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Compare 1577 edition: 1 2 3 The duke of Chatellerault (as ye haue heard) had beene there, and besieged the castell that belonged to the king, but hearing of the Englishmens comming two daies before their approching thither, he raised his siege, and departed thence, with the losse of nine and twentie of his men. The nineteenth of Maie, sir William Drurie generall of the English power, being determined aforehand on a iourneie towards Dunbreton, sent foorth that morning before certeine vantcurrours on horssebacke, to staie all such as they found vpon the waie. This doone, he tooke with him certeine gentlemen,The generall goeth to view Dunbreton. and some shot, and rode foorth to|wards Dunbreton, to view the straits and situation of that castell, within the which were at that present the lord Fleming, that tooke vpon him as capteine thereof, the archbishop of saint Andrewes, and other their adherents, fréends to the duke of Chatellerault, and enimies to the lords that were about the king.

Compare 1577 edition: 1 After sir William Drurie had viewed the castell,The generall sendeth to know who was within the castell, &c. and taken the plot of the situation thereof, he sent his trumpettor to know who were within it, and to whose vse they kept it. They within the castell requi|red to know what he was that sent to know the same. It was answered that it was the quéene of Englands generall of hir forces there in Scotland that made the demand. Wherevnto answer was re|turned, that they knew well he was not so ignorant as he séemed (as in deed he was not) but that he did well know that this castell was, and of long time had béene kept by the lord Fleming: and that accor|dinglie by him, his fréends and seruants it was now mainteined. Which answer being reported to the ge|nerall, he sent againe his trumpettor, to know if the lord Fleming would come foorth and parlée vpon assurance of honour to returne safelie.Lord Fle|ming is re|quired to come to parlee with the generall. Wherevnto the lord Fleming consented, although not mea|ning so to doo: but by a subtill practise (as was thought) intended to wind him within danger. For there were some harquebusiers secretlie couched in couert, within whose reach when the generall was come himselfe alone on horssebacke, most dishonest|lie (his trumpettor not yet being returned) they shot at him with great despite, meaning to haue killed him, without anie regard to the law of armes, or feare of God.The dishono|rable dealing of the lord Fleming. But through the goodnes of the Lord almightie, that wicked practise missed the pretensed effect: for that worthie English knight receiued no bodilie hurt, but perceiuing their dealings, with a bold courage he bestowed his pistols as fréelie at them as they did their harquebuse shot at him, and so returned to his companie backe againe in safetie, yéelding to God due honour and thanks for his mer|cifull deliuerance from such a murtherous practise of his deadlie foes.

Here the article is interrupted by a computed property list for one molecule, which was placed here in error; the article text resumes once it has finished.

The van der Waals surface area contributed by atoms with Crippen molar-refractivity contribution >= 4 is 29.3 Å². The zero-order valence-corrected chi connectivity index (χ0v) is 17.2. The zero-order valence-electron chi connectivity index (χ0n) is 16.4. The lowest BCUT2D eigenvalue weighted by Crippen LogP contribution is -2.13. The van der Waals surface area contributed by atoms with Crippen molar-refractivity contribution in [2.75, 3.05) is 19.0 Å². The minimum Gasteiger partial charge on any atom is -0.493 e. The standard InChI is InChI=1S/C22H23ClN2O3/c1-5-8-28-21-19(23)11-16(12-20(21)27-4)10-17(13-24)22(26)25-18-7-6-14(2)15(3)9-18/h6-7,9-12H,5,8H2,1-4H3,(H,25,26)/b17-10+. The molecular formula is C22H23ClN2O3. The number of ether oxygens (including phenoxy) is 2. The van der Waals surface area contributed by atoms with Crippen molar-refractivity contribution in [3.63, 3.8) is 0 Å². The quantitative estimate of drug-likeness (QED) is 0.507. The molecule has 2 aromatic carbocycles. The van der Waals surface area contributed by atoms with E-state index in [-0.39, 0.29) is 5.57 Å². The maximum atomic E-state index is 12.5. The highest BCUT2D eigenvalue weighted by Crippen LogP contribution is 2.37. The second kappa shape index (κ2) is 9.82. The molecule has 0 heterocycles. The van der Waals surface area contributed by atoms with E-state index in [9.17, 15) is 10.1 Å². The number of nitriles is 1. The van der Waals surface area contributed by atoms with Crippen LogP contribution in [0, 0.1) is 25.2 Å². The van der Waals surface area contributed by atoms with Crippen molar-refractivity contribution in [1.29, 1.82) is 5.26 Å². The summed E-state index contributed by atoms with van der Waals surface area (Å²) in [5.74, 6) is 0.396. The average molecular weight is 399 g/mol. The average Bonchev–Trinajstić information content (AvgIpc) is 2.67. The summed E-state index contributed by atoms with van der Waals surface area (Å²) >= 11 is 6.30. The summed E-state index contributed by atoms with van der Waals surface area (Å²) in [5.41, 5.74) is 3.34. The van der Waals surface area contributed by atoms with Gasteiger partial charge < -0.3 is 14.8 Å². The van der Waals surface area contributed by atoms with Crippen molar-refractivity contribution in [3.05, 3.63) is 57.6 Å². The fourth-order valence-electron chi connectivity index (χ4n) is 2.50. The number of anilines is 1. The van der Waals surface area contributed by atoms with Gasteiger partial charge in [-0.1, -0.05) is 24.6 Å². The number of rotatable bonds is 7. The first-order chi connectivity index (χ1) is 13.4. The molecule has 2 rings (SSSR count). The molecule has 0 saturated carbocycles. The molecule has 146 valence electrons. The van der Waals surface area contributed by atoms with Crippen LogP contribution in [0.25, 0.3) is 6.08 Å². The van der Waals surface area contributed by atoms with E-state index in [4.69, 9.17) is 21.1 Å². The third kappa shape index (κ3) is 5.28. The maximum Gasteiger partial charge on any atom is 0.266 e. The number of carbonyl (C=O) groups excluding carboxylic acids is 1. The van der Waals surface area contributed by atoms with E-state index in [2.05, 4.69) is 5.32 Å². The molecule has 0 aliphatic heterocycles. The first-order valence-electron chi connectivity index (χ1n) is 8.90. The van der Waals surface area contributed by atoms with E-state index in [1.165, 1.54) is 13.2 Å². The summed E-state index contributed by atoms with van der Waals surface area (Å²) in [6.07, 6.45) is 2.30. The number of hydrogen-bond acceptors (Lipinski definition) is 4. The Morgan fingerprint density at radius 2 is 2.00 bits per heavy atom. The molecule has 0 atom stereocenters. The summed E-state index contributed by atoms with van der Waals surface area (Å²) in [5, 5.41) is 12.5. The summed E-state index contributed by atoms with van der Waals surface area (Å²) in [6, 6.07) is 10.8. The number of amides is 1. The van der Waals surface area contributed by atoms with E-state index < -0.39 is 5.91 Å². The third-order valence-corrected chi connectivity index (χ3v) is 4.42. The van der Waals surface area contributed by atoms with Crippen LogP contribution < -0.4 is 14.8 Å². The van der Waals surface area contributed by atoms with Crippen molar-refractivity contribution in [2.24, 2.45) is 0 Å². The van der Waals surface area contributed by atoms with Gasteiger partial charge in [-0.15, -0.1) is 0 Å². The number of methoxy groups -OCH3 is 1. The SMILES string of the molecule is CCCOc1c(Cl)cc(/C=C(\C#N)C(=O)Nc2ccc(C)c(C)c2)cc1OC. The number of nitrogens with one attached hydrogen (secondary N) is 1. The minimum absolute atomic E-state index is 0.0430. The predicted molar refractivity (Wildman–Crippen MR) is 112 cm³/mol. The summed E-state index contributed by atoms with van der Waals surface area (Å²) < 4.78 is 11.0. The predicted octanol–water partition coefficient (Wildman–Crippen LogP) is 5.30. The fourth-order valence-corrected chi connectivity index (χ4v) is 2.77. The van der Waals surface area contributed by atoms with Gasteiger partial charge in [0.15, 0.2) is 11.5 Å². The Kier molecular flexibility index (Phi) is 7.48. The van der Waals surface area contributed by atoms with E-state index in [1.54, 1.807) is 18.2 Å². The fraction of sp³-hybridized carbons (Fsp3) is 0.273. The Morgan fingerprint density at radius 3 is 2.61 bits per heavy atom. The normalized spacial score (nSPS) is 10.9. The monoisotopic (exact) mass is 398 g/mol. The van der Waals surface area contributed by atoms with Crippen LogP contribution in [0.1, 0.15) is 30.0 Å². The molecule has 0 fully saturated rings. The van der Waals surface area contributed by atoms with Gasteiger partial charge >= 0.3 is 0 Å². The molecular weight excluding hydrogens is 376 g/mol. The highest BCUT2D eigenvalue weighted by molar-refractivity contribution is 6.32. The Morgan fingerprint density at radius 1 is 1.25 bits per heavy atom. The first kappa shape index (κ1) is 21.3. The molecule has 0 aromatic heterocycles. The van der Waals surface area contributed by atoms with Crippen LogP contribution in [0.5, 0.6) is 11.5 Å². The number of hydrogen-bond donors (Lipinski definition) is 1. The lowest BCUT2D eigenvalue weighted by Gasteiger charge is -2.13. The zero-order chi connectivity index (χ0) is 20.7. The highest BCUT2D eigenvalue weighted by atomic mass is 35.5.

Compare 1577 edition: 1 2 Upon a new occasion to vnderstand the certein|tie of that, whereof he had some inkling,Sir William Drurie goeth againe to|wards Dun|breton. the one and twentith of Maie, sir William Drurie accompani|ed with the said gentlemen and horssemen, went a|gaine towards Dunbreton, to parlee with the lord Fleming vpon his further promise, that he would méet him three miles from the said castell. Whervpon the said sir William Drurie sent an Englishman and a Scotishman to view the ground,He sendeth to view the ground where he should [...] with the lord Fleming. which should be appointed foorth for their méeting, which they found to be so néere to the castell, as was subiect to all their shot both great and small, and cleane contrarie to the promise: and so they declared to the capteine named Iohn Fleming, that was sent foorth of the castell to appoint the same, how it was neither indifferent nor méet for such a purpose. The capteine answered, that his maister was a man of honour, and stood vp|on the same, and therefore would not hazard himselfe among horssemen wholie without the danger of the péece. Whereto the messengers replied, that the lord Fleming for his late euill dealing, was not to be credited in this case; neither comparable to the gene|rall of the English armie, for he was there for the queene of England. And further they said,This is a cõ|mon fault in the Scots. that for so|much as they had of late dealt so vniustlie contrarie to promise and the law of armes, and therby so great|lie cracked their credits, stained their honesties and honour: they could not but wish that their generall should be well aduised, yer he did hazard himselfe a|nie more within their danger vpon their slipperie promises, except they would appoint some other place of parlée, as might be thought indifferent, according to their former offers, which would not be granted, and so they departed. Immediatlie wherevpon, to shew some péece of their double dealings,Scotish ho|nestie. and vn|faithfull practises towards the Englishmen: the Scots within the castell presentlie sent after the mes|sengers EEBO page image 1218 a culuering shot for a farewell. Thus did they by practise iustifie the opinion that strangers to them haue long conceiued of their dealing: and which he saw full well (perhaps also prooued in some part) that said of the Scotish nations vntrustinesse, &c:

—graue pectus abundat
Fraudibus ingenitis & non eget arte magistra.

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